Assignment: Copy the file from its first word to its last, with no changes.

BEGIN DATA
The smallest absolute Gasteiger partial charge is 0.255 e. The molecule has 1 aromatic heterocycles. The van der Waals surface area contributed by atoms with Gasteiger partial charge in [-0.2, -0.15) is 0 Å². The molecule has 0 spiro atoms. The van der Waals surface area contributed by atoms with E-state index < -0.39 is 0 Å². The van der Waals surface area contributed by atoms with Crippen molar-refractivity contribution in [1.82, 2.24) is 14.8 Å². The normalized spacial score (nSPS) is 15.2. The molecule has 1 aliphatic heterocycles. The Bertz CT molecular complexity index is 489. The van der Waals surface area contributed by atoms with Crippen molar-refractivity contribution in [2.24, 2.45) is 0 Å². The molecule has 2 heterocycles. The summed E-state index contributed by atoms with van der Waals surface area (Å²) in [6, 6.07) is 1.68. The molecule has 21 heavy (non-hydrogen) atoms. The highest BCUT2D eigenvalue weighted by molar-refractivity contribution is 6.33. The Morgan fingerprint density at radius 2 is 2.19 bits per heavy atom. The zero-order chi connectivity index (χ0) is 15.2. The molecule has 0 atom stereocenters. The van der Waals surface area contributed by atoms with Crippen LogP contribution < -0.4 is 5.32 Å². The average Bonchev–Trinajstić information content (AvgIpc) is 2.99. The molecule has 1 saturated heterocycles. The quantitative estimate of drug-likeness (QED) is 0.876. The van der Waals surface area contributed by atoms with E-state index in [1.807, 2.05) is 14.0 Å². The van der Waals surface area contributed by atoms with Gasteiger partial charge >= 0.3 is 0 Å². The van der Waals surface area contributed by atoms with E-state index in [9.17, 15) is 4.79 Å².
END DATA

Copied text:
The smallest absolute Gasteiger partial charge is 0.255 e. The molecule has 1 aromatic heterocycles. The van der Waals surface area contributed by atoms with Gasteiger partial charge in [-0.2, -0.15) is 0 Å². The molecule has 0 spiro atoms. The van der Waals surface area contributed by atoms with E-state index < -0.39 is 0 Å². The van der Waals surface area contributed by atoms with Crippen molar-refractivity contribution in [1.82, 2.24) is 14.8 Å². The normalized spacial score (nSPS) is 15.2. The molecule has 1 aliphatic heterocycles. The Bertz CT molecular complexity index is 489. The van der Waals surface area contributed by atoms with Crippen molar-refractivity contribution in [2.24, 2.45) is 0 Å². The molecule has 2 heterocycles. The summed E-state index contributed by atoms with van der Waals surface area (Å²) in [6, 6.07) is 1.68. The molecule has 21 heavy (non-hydrogen) atoms. The highest BCUT2D eigenvalue weighted by molar-refractivity contribution is 6.33. The Morgan fingerprint density at radius 2 is 2.19 bits per heavy atom. The zero-order chi connectivity index (χ0) is 15.2. The molecule has 0 atom stereocenters. The van der Waals surface area contributed by atoms with Crippen LogP contribution < -0.4 is 5.32 Å². The average Bonchev–Trinajstić information content (AvgIpc) is 2.99. The molecule has 1 saturated heterocycles. The quantitative estimate of drug-likeness (QED) is 0.876. The van der Waals surface area contributed by atoms with E-state index in [1.807, 2.05) is 14.0 Å². The van der Waals surface area contributed by atoms with Gasteiger partial charge >= 0.3 is 0 Å². The van der Waals surface area contributed by atoms with E-state index in [9.17, 15) is 4.79 Å².